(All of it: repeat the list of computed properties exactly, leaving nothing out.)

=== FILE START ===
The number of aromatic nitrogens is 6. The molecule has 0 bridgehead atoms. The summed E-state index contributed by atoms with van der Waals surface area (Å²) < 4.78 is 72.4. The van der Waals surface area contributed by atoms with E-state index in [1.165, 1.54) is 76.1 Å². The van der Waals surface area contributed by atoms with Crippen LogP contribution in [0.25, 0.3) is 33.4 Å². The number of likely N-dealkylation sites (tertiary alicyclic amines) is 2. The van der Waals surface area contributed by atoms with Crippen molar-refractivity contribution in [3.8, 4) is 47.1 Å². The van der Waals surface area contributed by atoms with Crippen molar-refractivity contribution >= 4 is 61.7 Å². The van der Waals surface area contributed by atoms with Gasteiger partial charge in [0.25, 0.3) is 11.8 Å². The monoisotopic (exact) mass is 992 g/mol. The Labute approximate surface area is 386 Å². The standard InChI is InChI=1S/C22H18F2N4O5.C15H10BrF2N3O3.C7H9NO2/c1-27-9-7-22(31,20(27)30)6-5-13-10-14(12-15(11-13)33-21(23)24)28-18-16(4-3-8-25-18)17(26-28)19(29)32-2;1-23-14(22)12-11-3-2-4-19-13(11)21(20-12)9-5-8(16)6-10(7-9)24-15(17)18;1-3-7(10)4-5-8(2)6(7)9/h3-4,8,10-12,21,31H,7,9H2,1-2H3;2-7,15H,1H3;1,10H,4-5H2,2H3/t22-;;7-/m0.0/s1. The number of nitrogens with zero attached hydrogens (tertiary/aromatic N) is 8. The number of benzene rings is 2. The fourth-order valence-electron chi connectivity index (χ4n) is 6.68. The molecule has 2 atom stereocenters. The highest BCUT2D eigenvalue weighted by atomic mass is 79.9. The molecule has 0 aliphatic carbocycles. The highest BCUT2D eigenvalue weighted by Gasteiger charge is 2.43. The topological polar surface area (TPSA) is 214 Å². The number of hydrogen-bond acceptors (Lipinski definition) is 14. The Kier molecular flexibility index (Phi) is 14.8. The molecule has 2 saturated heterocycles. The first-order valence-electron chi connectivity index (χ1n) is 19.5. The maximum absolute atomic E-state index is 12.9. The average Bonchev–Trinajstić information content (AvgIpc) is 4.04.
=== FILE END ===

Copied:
The number of aromatic nitrogens is 6. The molecule has 0 bridgehead atoms. The summed E-state index contributed by atoms with van der Waals surface area (Å²) < 4.78 is 72.4. The van der Waals surface area contributed by atoms with E-state index in [1.165, 1.54) is 76.1 Å². The van der Waals surface area contributed by atoms with Crippen LogP contribution in [0.25, 0.3) is 33.4 Å². The number of likely N-dealkylation sites (tertiary alicyclic amines) is 2. The van der Waals surface area contributed by atoms with Crippen molar-refractivity contribution in [3.8, 4) is 47.1 Å². The van der Waals surface area contributed by atoms with Crippen molar-refractivity contribution >= 4 is 61.7 Å². The van der Waals surface area contributed by atoms with Gasteiger partial charge in [0.25, 0.3) is 11.8 Å². The monoisotopic (exact) mass is 992 g/mol. The Labute approximate surface area is 386 Å². The standard InChI is InChI=1S/C22H18F2N4O5.C15H10BrF2N3O3.C7H9NO2/c1-27-9-7-22(31,20(27)30)6-5-13-10-14(12-15(11-13)33-21(23)24)28-18-16(4-3-8-25-18)17(26-28)19(29)32-2;1-23-14(22)12-11-3-2-4-19-13(11)21(20-12)9-5-8(16)6-10(7-9)24-15(17)18;1-3-7(10)4-5-8(2)6(7)9/h3-4,8,10-12,21,31H,7,9H2,1-2H3;2-7,15H,1H3;1,10H,4-5H2,2H3/t22-;;7-/m0.0/s1. The number of nitrogens with zero attached hydrogens (tertiary/aromatic N) is 8. The number of benzene rings is 2. The fourth-order valence-electron chi connectivity index (χ4n) is 6.68. The molecule has 2 atom stereocenters. The highest BCUT2D eigenvalue weighted by atomic mass is 79.9. The molecule has 0 aliphatic carbocycles. The highest BCUT2D eigenvalue weighted by Gasteiger charge is 2.43. The topological polar surface area (TPSA) is 214 Å². The number of hydrogen-bond acceptors (Lipinski definition) is 14. The Kier molecular flexibility index (Phi) is 14.8. The molecule has 2 saturated heterocycles. The first-order valence-electron chi connectivity index (χ1n) is 19.5. The maximum absolute atomic E-state index is 12.9. The average Bonchev–Trinajstić information content (AvgIpc) is 4.04.